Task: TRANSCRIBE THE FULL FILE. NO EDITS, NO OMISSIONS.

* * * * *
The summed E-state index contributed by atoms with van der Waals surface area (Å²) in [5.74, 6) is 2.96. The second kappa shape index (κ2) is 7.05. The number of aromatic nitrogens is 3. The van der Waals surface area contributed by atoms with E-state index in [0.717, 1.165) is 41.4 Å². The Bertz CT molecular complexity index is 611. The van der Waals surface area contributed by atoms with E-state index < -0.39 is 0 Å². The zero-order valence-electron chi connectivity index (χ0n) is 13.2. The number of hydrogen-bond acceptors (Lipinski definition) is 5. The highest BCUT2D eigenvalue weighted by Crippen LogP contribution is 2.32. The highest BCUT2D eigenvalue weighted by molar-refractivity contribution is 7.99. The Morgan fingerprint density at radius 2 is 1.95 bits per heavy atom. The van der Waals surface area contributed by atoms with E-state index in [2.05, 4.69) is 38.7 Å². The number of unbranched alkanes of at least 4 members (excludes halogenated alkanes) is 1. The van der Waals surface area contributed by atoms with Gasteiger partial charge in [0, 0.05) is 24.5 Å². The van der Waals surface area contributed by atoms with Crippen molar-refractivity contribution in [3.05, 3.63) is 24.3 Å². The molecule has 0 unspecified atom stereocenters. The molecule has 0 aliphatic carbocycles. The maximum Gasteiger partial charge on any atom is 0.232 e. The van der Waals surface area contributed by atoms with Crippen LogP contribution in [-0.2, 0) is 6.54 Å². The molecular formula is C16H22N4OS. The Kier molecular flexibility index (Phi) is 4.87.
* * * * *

The summed E-state index contributed by atoms with van der Waals surface area (Å²) in [5.74, 6) is 2.96. The second kappa shape index (κ2) is 7.05. The number of aromatic nitrogens is 3. The van der Waals surface area contributed by atoms with E-state index in [0.717, 1.165) is 41.4 Å². The Bertz CT molecular complexity index is 611. The van der Waals surface area contributed by atoms with E-state index < -0.39 is 0 Å². The zero-order valence-electron chi connectivity index (χ0n) is 13.2. The number of hydrogen-bond acceptors (Lipinski definition) is 5. The highest BCUT2D eigenvalue weighted by Crippen LogP contribution is 2.32. The highest BCUT2D eigenvalue weighted by molar-refractivity contribution is 7.99. The Morgan fingerprint density at radius 2 is 1.95 bits per heavy atom. The van der Waals surface area contributed by atoms with E-state index in [2.05, 4.69) is 38.7 Å². The number of unbranched alkanes of at least 4 members (excludes halogenated alkanes) is 1. The van der Waals surface area contributed by atoms with Gasteiger partial charge in [0, 0.05) is 24.5 Å². The van der Waals surface area contributed by atoms with Crippen molar-refractivity contribution in [3.05, 3.63) is 24.3 Å². The molecule has 0 unspecified atom stereocenters. The molecule has 0 aliphatic carbocycles. The maximum Gasteiger partial charge on any atom is 0.232 e. The van der Waals surface area contributed by atoms with Crippen LogP contribution in [-0.2, 0) is 6.54 Å². The molecular formula is C16H22N4OS. The Kier molecular flexibility index (Phi) is 4.87.